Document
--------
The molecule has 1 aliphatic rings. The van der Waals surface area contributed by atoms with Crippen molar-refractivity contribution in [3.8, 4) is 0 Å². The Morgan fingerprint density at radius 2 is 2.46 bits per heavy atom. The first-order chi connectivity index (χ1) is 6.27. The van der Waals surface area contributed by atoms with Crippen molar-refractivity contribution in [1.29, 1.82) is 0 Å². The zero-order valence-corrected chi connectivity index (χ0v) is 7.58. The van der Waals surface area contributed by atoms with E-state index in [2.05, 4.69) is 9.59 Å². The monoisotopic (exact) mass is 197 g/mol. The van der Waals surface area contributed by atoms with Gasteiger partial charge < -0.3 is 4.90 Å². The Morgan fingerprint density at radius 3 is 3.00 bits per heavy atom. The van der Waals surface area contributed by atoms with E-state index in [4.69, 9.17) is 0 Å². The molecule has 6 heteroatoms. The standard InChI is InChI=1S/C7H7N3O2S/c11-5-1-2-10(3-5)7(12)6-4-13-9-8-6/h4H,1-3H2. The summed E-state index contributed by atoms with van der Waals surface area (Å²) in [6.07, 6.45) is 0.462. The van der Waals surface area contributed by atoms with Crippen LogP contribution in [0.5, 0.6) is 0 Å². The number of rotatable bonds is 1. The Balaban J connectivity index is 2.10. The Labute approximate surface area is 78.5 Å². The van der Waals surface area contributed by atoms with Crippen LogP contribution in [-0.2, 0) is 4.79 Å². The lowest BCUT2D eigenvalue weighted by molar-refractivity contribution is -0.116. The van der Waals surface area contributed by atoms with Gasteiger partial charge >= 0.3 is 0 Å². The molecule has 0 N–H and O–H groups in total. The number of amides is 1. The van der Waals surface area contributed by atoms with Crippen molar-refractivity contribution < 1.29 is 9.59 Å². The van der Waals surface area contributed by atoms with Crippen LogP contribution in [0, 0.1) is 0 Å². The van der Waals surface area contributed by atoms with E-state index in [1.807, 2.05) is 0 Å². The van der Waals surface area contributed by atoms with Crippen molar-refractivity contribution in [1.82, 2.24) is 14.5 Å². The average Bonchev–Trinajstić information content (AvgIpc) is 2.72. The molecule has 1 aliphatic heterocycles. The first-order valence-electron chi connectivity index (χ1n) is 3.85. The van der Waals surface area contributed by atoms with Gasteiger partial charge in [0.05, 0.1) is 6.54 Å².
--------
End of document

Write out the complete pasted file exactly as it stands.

The molecule has 1 aliphatic rings. The van der Waals surface area contributed by atoms with Crippen molar-refractivity contribution in [3.8, 4) is 0 Å². The Morgan fingerprint density at radius 2 is 2.46 bits per heavy atom. The first-order chi connectivity index (χ1) is 6.27. The van der Waals surface area contributed by atoms with Crippen molar-refractivity contribution in [1.29, 1.82) is 0 Å². The zero-order valence-corrected chi connectivity index (χ0v) is 7.58. The van der Waals surface area contributed by atoms with E-state index in [2.05, 4.69) is 9.59 Å². The monoisotopic (exact) mass is 197 g/mol. The van der Waals surface area contributed by atoms with Gasteiger partial charge < -0.3 is 4.90 Å². The Morgan fingerprint density at radius 3 is 3.00 bits per heavy atom. The van der Waals surface area contributed by atoms with E-state index in [4.69, 9.17) is 0 Å². The molecule has 6 heteroatoms. The standard InChI is InChI=1S/C7H7N3O2S/c11-5-1-2-10(3-5)7(12)6-4-13-9-8-6/h4H,1-3H2. The summed E-state index contributed by atoms with van der Waals surface area (Å²) in [6.07, 6.45) is 0.462. The van der Waals surface area contributed by atoms with Crippen LogP contribution in [0.5, 0.6) is 0 Å². The number of rotatable bonds is 1. The Balaban J connectivity index is 2.10. The Labute approximate surface area is 78.5 Å². The van der Waals surface area contributed by atoms with Crippen LogP contribution in [-0.2, 0) is 4.79 Å². The lowest BCUT2D eigenvalue weighted by molar-refractivity contribution is -0.116. The van der Waals surface area contributed by atoms with Gasteiger partial charge >= 0.3 is 0 Å². The molecule has 0 N–H and O–H groups in total. The number of amides is 1. The van der Waals surface area contributed by atoms with Crippen molar-refractivity contribution < 1.29 is 9.59 Å². The van der Waals surface area contributed by atoms with Crippen LogP contribution in [0, 0.1) is 0 Å². The van der Waals surface area contributed by atoms with E-state index in [1.807, 2.05) is 0 Å². The van der Waals surface area contributed by atoms with Crippen molar-refractivity contribution in [1.82, 2.24) is 14.5 Å². The average Bonchev–Trinajstić information content (AvgIpc) is 2.72. The molecule has 1 aliphatic heterocycles. The first-order valence-electron chi connectivity index (χ1n) is 3.85. The van der Waals surface area contributed by atoms with Gasteiger partial charge in [0.05, 0.1) is 6.54 Å².